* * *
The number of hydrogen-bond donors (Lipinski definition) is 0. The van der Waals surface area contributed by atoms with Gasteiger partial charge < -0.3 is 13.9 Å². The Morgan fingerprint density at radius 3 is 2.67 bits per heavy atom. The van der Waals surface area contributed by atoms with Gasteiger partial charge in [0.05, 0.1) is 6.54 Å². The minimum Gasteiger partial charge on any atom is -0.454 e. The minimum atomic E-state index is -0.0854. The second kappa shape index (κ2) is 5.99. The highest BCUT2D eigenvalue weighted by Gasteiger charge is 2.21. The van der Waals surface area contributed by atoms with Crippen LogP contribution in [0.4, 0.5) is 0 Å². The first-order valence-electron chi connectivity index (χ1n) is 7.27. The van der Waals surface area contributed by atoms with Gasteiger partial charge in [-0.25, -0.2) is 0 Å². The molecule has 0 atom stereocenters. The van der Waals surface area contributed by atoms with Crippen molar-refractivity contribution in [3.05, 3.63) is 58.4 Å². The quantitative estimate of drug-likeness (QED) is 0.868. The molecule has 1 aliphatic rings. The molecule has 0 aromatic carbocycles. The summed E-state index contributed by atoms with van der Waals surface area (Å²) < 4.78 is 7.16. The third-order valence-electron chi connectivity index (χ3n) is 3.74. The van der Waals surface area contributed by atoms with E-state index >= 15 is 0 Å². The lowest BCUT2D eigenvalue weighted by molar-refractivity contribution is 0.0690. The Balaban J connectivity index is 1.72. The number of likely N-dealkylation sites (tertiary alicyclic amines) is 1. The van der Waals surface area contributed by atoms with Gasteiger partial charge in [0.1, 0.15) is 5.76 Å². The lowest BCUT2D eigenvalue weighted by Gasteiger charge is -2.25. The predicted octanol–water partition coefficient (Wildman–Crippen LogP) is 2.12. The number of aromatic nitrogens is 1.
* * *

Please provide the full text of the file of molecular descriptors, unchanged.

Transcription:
The number of hydrogen-bond donors (Lipinski definition) is 0. The van der Waals surface area contributed by atoms with Gasteiger partial charge < -0.3 is 13.9 Å². The Morgan fingerprint density at radius 3 is 2.67 bits per heavy atom. The van der Waals surface area contributed by atoms with Gasteiger partial charge in [0.05, 0.1) is 6.54 Å². The minimum Gasteiger partial charge on any atom is -0.454 e. The minimum atomic E-state index is -0.0854. The second kappa shape index (κ2) is 5.99. The highest BCUT2D eigenvalue weighted by Gasteiger charge is 2.21. The van der Waals surface area contributed by atoms with Crippen LogP contribution in [0.4, 0.5) is 0 Å². The first-order valence-electron chi connectivity index (χ1n) is 7.27. The van der Waals surface area contributed by atoms with Gasteiger partial charge in [-0.25, -0.2) is 0 Å². The molecule has 0 atom stereocenters. The van der Waals surface area contributed by atoms with Crippen molar-refractivity contribution in [3.05, 3.63) is 58.4 Å². The quantitative estimate of drug-likeness (QED) is 0.868. The molecule has 1 aliphatic rings. The molecule has 0 aromatic carbocycles. The summed E-state index contributed by atoms with van der Waals surface area (Å²) < 4.78 is 7.16. The third-order valence-electron chi connectivity index (χ3n) is 3.74. The van der Waals surface area contributed by atoms with E-state index >= 15 is 0 Å². The lowest BCUT2D eigenvalue weighted by molar-refractivity contribution is 0.0690. The Balaban J connectivity index is 1.72. The number of likely N-dealkylation sites (tertiary alicyclic amines) is 1. The van der Waals surface area contributed by atoms with Gasteiger partial charge in [0.1, 0.15) is 5.76 Å². The lowest BCUT2D eigenvalue weighted by Gasteiger charge is -2.25. The predicted octanol–water partition coefficient (Wildman–Crippen LogP) is 2.12. The number of aromatic nitrogens is 1.